Jaime Amaya Farfan

University of Campinas

Title: Anti insulin-resistance properties of milk whey protein hydrolyzates and peptides


Jaime Amaya-Farfan is full Professor (retired), at the Food & Nutrition Dept., School of Food Engineering (FEA), of the University of Campinas, Brazil. He got his Bachelor's degree from Brandeis University, completed his Master's and Doctoral degrees at the University of Rhode Island, and held a Post-doctoral position at the University of Georgia Experiment Station. He was Department Chairman of the Food & Nutrition Dept. and occupied the Vice-Presidency and acting Presidency of the Brazilian Society of Food Science & Technology. For two terms, he was elected Coordinator of the Center for Food Security Studies (NEPA) of the University of Campinas and has been a Fellow of the International Academy of Food Science & Technology (IAFoST) since 2012. His area of expertise: Food processing and nutrition, with emphasis in protein nutrition and the role of hydrolyzed proteins as sources of bioactive peptides.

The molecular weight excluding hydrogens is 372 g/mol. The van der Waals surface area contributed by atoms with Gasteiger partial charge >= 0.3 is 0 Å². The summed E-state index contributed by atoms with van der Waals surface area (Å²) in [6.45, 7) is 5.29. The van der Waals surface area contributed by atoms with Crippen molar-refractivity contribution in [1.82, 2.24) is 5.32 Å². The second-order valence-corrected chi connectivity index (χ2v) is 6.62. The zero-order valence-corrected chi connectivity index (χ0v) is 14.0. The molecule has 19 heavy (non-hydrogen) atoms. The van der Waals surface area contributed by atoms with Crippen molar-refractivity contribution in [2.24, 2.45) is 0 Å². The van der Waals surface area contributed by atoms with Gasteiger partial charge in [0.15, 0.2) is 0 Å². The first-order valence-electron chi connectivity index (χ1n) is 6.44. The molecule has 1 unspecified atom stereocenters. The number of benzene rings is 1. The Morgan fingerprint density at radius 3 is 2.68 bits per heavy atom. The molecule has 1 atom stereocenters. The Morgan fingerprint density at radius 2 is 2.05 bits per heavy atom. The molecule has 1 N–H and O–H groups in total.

Physical exercise and a morning breakfast with whey protein digests may become a way to improve the metabolism of circulating glucose. Whey protein (WP) and whey protein hydrolyzate (WPH) have been recognized for their capacity to increase muscle glycogen stores. When both sedentary and exercised animals are fed diets containing either casein, WP or WPH for a few days, gastrocnemius GLUT-4, glycogen synthase and glycogen stores are increased, but the surge is greater with WPH than with WP. We have found that in addition to the positive effect of exercise, consumption of WPH significantly increases the concentrations of GLUT-4 in the cell membrane as well as the glycogen stores, whereas the GLUT-1 and serum insulin (serum amino acids and classical biochemical health markers) suffer no alteration. Similar effects are observed when some peptides and amino acids generated during digestion of the whey proteins are fed to the animal. Since these findings are also observed in sedentary animals, a possible application is suggested as a dietary mitigation for hyperglycemic patients who are impeded from doing physical exercise. The favorable effects shown by hydrolyzed whey protein on glucose transport into skeletal muscle cell should encourage other studies with the potential of both WP and WPH for the treatment or prevention of type II diabetes, a disease in which translocation of GLUT-4 to the plasma membrane is reduced.